Oiling the wheels of natural healthcare
April 23rd 2018, 15:34
When it comes to sustainable healthcare, the West could learn from the East
I was honored to deliver the keynote address at the inaugural International Integrative Medicine Conference in Malaysia this February. I spent my childhood in Malaysia, as well as a year in the mid-1990s working with university and government researchers on natural ways to combat insect pests.
In my mind, there's a clear parallel between my agricultural research of 20 years ago and Malaysia's current healthcare predicament: spiraling rates of metabolic disease for which pharmaceutical drugs provide little benefit. Malaysian authorities appear to show stronger support than their Western counterparts for the overriding mission of the Alliance for Natural Health, the non-profit organization I founded in 2002 with the goal to protect and promote natural healthcare.
A growing body of scientific evidence confirms that drugs are increasingly unsuited to the plethora of degenerative, diet and lifestyle-related diseases that afflict so many worldwide.
But contrary to what we are led to believe, objective science is far from being the main consideration that determines which medical approach becomes the accepted norm.
Politics and economics, coupled with an unhealthy dose of cronyism, are often far bigger influences. That's why we continue to see so many drugs failing to deliver their promises of cure, and why prescription drugs are consistently rated as the third biggest killers in industrialized societies after heart disease and cancer. 1
At the conference, I spoke about sustainability—the central theme that ties together the last 35 years of my work in food production and healthcare systems.
For Malaysians and Indonesians, 'sustainability' isn't just a meaningless buzz word. It's part of daily life—a common theme most often linked to these countries' controversial palm oil industry.
In the last two decades, vast tracts of Indonesian and Malaysian rainforest have been flattened to grow oil palm trees, the source of palm oil, making these two countries by far the largest producers of the commodity worldwide.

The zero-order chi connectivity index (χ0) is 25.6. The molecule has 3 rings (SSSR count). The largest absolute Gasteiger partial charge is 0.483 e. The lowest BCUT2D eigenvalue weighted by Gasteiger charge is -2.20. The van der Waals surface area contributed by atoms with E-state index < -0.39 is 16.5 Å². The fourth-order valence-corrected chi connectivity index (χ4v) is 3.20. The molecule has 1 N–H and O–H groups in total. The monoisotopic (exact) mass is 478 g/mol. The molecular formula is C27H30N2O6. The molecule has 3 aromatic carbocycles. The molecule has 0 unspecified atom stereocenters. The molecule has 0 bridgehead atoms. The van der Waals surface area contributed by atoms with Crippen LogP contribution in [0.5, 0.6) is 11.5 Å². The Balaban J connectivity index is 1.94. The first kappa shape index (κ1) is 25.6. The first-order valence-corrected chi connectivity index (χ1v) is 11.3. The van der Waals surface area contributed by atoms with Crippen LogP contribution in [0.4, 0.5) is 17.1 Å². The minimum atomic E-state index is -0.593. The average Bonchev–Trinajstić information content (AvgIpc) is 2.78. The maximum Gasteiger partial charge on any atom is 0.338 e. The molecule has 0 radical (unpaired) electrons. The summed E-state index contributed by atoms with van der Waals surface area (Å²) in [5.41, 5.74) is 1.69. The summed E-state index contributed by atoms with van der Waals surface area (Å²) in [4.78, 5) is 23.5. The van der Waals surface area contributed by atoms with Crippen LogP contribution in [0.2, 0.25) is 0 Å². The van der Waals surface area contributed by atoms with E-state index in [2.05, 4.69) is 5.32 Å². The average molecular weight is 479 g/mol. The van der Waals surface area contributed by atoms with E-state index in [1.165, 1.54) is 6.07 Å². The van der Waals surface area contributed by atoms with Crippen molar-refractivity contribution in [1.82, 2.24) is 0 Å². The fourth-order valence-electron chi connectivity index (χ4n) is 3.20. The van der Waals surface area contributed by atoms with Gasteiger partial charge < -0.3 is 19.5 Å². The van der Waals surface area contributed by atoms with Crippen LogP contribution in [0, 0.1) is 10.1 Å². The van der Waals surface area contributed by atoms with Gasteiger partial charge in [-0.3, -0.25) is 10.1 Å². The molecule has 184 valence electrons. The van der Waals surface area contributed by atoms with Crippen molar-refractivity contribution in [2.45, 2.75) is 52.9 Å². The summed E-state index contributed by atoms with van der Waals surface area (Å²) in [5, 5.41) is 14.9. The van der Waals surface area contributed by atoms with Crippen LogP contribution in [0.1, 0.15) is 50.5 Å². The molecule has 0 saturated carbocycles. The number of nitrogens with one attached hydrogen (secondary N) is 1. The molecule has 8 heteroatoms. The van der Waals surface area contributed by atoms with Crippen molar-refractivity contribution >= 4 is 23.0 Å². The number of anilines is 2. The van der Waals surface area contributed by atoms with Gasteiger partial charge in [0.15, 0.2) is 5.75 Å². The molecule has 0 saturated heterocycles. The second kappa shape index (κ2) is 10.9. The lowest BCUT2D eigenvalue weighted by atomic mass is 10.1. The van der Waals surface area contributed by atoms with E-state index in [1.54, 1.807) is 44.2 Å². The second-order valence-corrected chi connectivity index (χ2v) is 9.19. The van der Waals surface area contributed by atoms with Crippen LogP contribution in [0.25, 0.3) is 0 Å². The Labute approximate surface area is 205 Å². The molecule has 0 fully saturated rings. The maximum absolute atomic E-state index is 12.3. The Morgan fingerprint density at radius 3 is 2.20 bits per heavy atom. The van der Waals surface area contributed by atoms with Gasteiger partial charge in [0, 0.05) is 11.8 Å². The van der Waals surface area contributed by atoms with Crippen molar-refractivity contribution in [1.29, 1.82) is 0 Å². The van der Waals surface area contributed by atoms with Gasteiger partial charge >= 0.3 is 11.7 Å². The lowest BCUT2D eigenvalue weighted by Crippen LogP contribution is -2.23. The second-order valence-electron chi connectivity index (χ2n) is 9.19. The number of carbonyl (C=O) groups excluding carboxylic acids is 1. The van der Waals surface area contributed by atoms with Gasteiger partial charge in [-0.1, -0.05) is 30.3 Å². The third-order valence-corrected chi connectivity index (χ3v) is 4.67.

Almost every part of the oil palm tree is used, with the fruit and seed oils found in a wealth of industrial processes, soaps and foods.
The European Parliament is seeking to stop imports of palm oil products that aren't sustainably grown and prohibit its use for biofuels. Since the US and Europe are among the biggest importers of palm oil, any precedent set in Europe has important consequences for vast numbers of people—not least the 3.25 million Malaysians whose employment is directly linked to the palm oil industry.
I fully support boycotts on unsustainable palm oil products as well as their use as biofuel. But I believe a blanket ban on all palm oil is irrational.
What we need to do is break down the issue to determine how much of the problem is intrinsic to the commodity, and how much is down to how the commodity is produced.
In the case of palm oil, the bulk of the problem relates to the latter. Palm oil has been used by humans for at least 5,000 years, and is one of the most efficient crops known, with an incredibly broad range of applications. It's import from West Africa literally oiled the machines of the Industrial Revolution. The virgin kernel oil—a far cry from the ultra-fractionated, bleached palm oil made from the outer fruit that most importers have demanded for the last two decades—rivals virgin coconut oil as an almost perfect blend of healthy, saturated fatty acids, medium chain triglycerides (MCTs) and monounsaturated fats.
And palm oil is not the only commodity that's accelerated the deforestation of Southeast Asian rainforests. Demand for soy, maize, beef and timber are other big players.
What if citizens, ecologists, corporations, politicians and others could get together and find better ways of cultivating the palm oil 'supercrop'? And what if those who are overly dependent on its production could diversify and find alternate crops? Fortunately, these processes have already been initiated, and the rule book on what defines palm oil sustainability is being rewritten.
I was thrilled to find this kind of flexible, practical approach at the conference. The address given by the Malaysian Ministry of Health Deputy Director General would have delighted Western natural health advocates.
While type 2 diabetes rates in Malaysia have risen as fast as palm oil exports, politicians, bureaucrats, doctors and scientists, as well as environmental and consumer groups, are coming together to find solutions that will be sustainable for future generations.
I returned to Europe wondering if Southeast Asia's flexibility and rapid development could actually allow it to overtake the West in its implementation of natural healthcare.
Only time will tell what form of medicine becomes the norm in the coming decades. My view is that it's unlikely that new-to-nature pharmaceuticals will maintain their position as the first-line approach in medicine, and it may be that the West is slower than the East in making this incredibly necessary transition.
Robert Verkerk PhD is the executive and scientific director of the Alliance for Natural Health International, a consumer group that aims to protect our right to natural healthcare and nutrition.
information and to get involved, go to www.anh-usa.org, or check out ANH's Facebook and
1 Pol Arch Med Wewn, 2014; 124: 628-34